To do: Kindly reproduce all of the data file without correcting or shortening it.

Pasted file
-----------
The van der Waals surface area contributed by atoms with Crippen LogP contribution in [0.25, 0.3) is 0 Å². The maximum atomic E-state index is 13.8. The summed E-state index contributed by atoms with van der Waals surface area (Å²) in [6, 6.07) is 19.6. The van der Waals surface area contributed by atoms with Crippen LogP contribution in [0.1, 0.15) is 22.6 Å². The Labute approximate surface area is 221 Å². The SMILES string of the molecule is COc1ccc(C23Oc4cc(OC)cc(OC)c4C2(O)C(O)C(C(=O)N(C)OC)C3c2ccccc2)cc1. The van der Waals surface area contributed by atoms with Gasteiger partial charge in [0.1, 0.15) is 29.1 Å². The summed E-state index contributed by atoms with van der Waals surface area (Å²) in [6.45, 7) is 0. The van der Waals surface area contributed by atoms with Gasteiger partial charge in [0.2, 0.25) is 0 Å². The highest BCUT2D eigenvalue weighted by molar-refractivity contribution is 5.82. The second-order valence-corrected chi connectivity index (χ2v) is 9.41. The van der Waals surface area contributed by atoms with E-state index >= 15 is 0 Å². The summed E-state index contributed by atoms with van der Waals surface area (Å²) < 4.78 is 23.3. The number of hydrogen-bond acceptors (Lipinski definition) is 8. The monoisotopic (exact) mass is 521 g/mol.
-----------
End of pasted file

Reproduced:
The van der Waals surface area contributed by atoms with Crippen LogP contribution in [0.25, 0.3) is 0 Å². The maximum atomic E-state index is 13.8. The summed E-state index contributed by atoms with van der Waals surface area (Å²) in [6, 6.07) is 19.6. The van der Waals surface area contributed by atoms with Crippen LogP contribution in [0.1, 0.15) is 22.6 Å². The Labute approximate surface area is 221 Å². The SMILES string of the molecule is COc1ccc(C23Oc4cc(OC)cc(OC)c4C2(O)C(O)C(C(=O)N(C)OC)C3c2ccccc2)cc1. The van der Waals surface area contributed by atoms with Gasteiger partial charge in [0.1, 0.15) is 29.1 Å². The summed E-state index contributed by atoms with van der Waals surface area (Å²) in [6.45, 7) is 0. The van der Waals surface area contributed by atoms with Gasteiger partial charge in [0.2, 0.25) is 0 Å². The highest BCUT2D eigenvalue weighted by molar-refractivity contribution is 5.82. The second-order valence-corrected chi connectivity index (χ2v) is 9.41. The van der Waals surface area contributed by atoms with E-state index >= 15 is 0 Å². The summed E-state index contributed by atoms with van der Waals surface area (Å²) < 4.78 is 23.3. The number of hydrogen-bond acceptors (Lipinski definition) is 8. The monoisotopic (exact) mass is 521 g/mol.